Title text: Check it out--when I tug the C-terminal tail, the binding tunnel squeezes!
In this comic, Cueball is asking Megan what she does, to which she replies that she works on software to predict protein folding. There are many folding prediction software programs. Some of the most well known are Folding@Home, Rosetta@Home and FoldIt.
Protein folding is the process by which proteins, which are floppy, unstructured chains of amino acids when initially synthesized in a cell, assume a stable, functional shape. If the folding process does not complete, or completes incorrectly, the resulting protein can be inactive or even toxic to the body. Misfolded proteins are responsible for several neurodegenerative diseases, including Alzheimer's disease, amyotrophic lateral sclerosis (ALS), and Parkinson's disease, as well as some non-neurodegenerative diseases such as cardiac amyloidosis.
Cueball asks Megan if that is a hard problem, to which she replies, that someday someone may find a harder problem. Thus she indicates that at present time, this is the hardest problem in the world! That is saying a lot.
Cueball then asks Megan why it is such a hard computational problem; Megan's response is to ask Cueball if he's ever folded paper to make a crane. When he responds in the affirmative, she then compares the problem of predicting protein folding to creating a living crane by the paper-folding process. The analogy is that a protein cannot just fold to a figurative representation of a bio-molecule, the way a paper crane superficially resembles a live crane; the protein must assume an exact, perfect fold in order to be functional.
Levinthal's paradox is a thought experiment, also constituting a self-reference in the theory of protein folding. In 1969, Cyrus Levinthal noted that, because of the very large number of degrees of freedom in an unfolded polypeptide chain, the molecule has an astronomical number of possible conformations. For example, a polypeptide of 100 residues will have 99 peptide bonds, and therefore 198 different phi and psi bond angles. If each of these bond angles can be in one of three stable conformations, the protein may misfold into a maximum of 3198 different conformations (including any possible folding redundancy). Therefore, if a protein were to attain its correctly folded configuration by sequentially sampling all the possible conformations, it would require a time longer than the age of the universe to arrive at its correct native conformation. This is true even if conformations are sampled at rapid (nanosecond or picosecond) rates. The "paradox" is that most small proteins fold to their proper conformation spontaneously, on a millisecond or even microsecond time scale. This paradox is central to computational approaches to protein structure prediction.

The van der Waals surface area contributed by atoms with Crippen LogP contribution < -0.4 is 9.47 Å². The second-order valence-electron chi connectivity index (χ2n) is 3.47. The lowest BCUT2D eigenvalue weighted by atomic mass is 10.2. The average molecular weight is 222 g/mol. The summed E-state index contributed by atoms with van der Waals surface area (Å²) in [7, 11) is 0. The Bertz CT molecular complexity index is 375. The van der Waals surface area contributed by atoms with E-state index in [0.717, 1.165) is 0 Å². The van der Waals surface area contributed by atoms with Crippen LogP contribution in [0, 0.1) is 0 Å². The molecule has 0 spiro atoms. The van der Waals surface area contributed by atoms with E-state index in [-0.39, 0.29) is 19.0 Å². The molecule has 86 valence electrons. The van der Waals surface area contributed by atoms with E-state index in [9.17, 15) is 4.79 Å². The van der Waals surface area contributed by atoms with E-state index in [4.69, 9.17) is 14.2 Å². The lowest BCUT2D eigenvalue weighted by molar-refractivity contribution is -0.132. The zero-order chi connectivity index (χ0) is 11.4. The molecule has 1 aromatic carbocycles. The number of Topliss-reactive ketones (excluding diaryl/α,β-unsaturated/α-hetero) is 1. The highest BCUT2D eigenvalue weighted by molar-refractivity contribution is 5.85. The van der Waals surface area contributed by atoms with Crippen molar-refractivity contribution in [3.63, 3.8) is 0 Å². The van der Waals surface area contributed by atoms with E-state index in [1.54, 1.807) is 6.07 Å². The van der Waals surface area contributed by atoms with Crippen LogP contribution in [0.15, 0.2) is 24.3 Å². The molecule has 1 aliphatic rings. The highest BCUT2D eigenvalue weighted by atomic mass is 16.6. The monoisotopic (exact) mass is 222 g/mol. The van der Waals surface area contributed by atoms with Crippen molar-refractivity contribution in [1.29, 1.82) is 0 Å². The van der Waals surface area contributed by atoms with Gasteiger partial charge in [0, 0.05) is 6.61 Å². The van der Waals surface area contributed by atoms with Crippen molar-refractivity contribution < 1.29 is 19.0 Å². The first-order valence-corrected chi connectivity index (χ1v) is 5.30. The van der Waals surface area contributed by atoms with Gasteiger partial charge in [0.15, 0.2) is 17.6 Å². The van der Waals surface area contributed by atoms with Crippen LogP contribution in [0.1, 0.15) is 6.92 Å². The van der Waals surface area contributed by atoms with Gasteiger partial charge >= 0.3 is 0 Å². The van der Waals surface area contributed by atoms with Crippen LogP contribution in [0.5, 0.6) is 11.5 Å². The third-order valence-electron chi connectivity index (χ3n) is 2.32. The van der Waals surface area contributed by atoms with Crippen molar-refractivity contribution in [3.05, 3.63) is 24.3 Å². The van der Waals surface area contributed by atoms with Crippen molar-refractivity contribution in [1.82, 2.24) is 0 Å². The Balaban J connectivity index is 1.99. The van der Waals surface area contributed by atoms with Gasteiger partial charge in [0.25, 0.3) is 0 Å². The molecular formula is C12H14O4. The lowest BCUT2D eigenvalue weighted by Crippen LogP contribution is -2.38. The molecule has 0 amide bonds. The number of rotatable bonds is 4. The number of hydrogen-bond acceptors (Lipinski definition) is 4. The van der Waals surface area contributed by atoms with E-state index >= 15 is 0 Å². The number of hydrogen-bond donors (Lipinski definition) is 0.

As Cueball mentally turns over the hypothetical process of folding paper to make a living crane, he wonders if he is allowed to perhaps "cut" the paper to make more complicated folds available. In origami, purists  considered it as cheating if you cut the paper or use more than one sheet of paper, which is why Cueball asked if he was 'allowed' to do such in the hypothetical exercise they are discussing.
Megan replies "if you can fold a Protease enzyme;" these are proteins whose job it is to break down (i.e. "cut") other proteins, often in very specific ways. In this manner, Protease enzymes are analogous to extremely specialized scissors, so Megan is effectively saying "You can make cuts if you can fold yourself a pair of scissors." Of course, when trying to predict the folding trajectory in nature of a protein A, and one is allowed to make cuts during the process, one is making the assumption that the Protease that cut protein A is already folded and functional. In other words, making cuts while folding might actually make the process more complicated, not less, as now you have to consider how the cutting enzyme is folded, too.
The title text refers to the result of folding a flapping bird in origami. By pulling the tail, the head will move forward and down. However, since the joke is about folding proteins, this idea is extrapolated to include the folded proteins. The C-terminus (end of the protein chain), in this case analogous of the tail, if "pulled" would cause a created cavity or tunnel to squeeze, much like pulling a knot would do the same.
Folding@Home (F@H) is a distributed computing project which aims to simulate protein folding for research purposes. Rather than the traditional model of using a supercomputer for computation, the project uses idle processing power of a network of personal computers in order to achieve massive computing power. Individuals can join the project by installing the F@H software (there is also a web version that can be run using Google Chrome) and are then able to track their contribution to the project. Individual members may join together as a team, with leaderboards measuring team and individual contributions.
Note that most modern computers do not "waste" computing time as much as older ones. They dynamically reduce their clock speed and other power consumption at times of low usage. If you donate computer time, you are probably also donating a bit of money to the cause in the form of your electricity bill. Many people consider this to be more fun, convenient and efficient than donating via credit card.
- [Cueball is talking with Megan.]
- Cueball: What do you do?
- Megan: I make software that predicts how proteins will fold.
- Cueball: Is that a hard problem?
- Megan: Someone may someday find a harder one.
- Cueball: Why is it so hard?
- Megan: Have you ever made a folded paper crane?
- Cueball: Yeah.
- Megan: Imagine figuring out the folds to make an actual living crane.
- Cueball: ...just folds? Can I make cuts?
- Megan: If you can fold a protease enzyme.
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